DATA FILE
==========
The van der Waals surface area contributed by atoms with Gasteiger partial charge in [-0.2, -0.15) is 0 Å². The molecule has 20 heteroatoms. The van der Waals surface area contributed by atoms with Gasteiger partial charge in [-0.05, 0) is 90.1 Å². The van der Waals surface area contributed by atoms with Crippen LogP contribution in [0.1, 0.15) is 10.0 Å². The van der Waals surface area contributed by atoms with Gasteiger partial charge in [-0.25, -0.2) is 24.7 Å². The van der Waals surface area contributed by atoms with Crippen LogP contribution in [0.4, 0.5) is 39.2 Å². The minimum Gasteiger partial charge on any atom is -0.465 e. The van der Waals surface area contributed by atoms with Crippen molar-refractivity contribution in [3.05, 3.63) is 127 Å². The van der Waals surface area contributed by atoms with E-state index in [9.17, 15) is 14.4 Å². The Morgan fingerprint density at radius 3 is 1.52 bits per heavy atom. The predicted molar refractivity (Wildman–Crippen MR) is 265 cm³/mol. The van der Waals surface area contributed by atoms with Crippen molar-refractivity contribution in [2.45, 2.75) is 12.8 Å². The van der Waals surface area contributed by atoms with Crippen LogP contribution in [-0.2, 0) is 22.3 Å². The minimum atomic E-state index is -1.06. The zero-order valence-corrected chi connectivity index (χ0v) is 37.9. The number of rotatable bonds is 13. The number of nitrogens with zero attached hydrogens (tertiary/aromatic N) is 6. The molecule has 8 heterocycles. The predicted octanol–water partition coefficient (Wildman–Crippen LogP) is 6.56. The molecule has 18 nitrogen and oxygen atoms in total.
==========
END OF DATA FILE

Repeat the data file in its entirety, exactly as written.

The van der Waals surface area contributed by atoms with Gasteiger partial charge in [-0.2, -0.15) is 0 Å². The molecule has 20 heteroatoms. The van der Waals surface area contributed by atoms with Gasteiger partial charge in [-0.05, 0) is 90.1 Å². The van der Waals surface area contributed by atoms with Crippen LogP contribution in [0.1, 0.15) is 10.0 Å². The van der Waals surface area contributed by atoms with Gasteiger partial charge in [-0.25, -0.2) is 24.7 Å². The van der Waals surface area contributed by atoms with Crippen LogP contribution in [0.4, 0.5) is 39.2 Å². The minimum Gasteiger partial charge on any atom is -0.465 e. The van der Waals surface area contributed by atoms with Crippen molar-refractivity contribution in [3.05, 3.63) is 127 Å². The van der Waals surface area contributed by atoms with E-state index in [9.17, 15) is 14.4 Å². The Morgan fingerprint density at radius 3 is 1.52 bits per heavy atom. The predicted molar refractivity (Wildman–Crippen MR) is 265 cm³/mol. The van der Waals surface area contributed by atoms with Crippen molar-refractivity contribution in [2.45, 2.75) is 12.8 Å². The van der Waals surface area contributed by atoms with Crippen LogP contribution in [-0.2, 0) is 22.3 Å². The minimum atomic E-state index is -1.06. The zero-order valence-corrected chi connectivity index (χ0v) is 37.9. The number of rotatable bonds is 13. The number of nitrogens with zero attached hydrogens (tertiary/aromatic N) is 6. The molecule has 8 heterocycles. The predicted octanol–water partition coefficient (Wildman–Crippen LogP) is 6.56. The molecule has 18 nitrogen and oxygen atoms in total.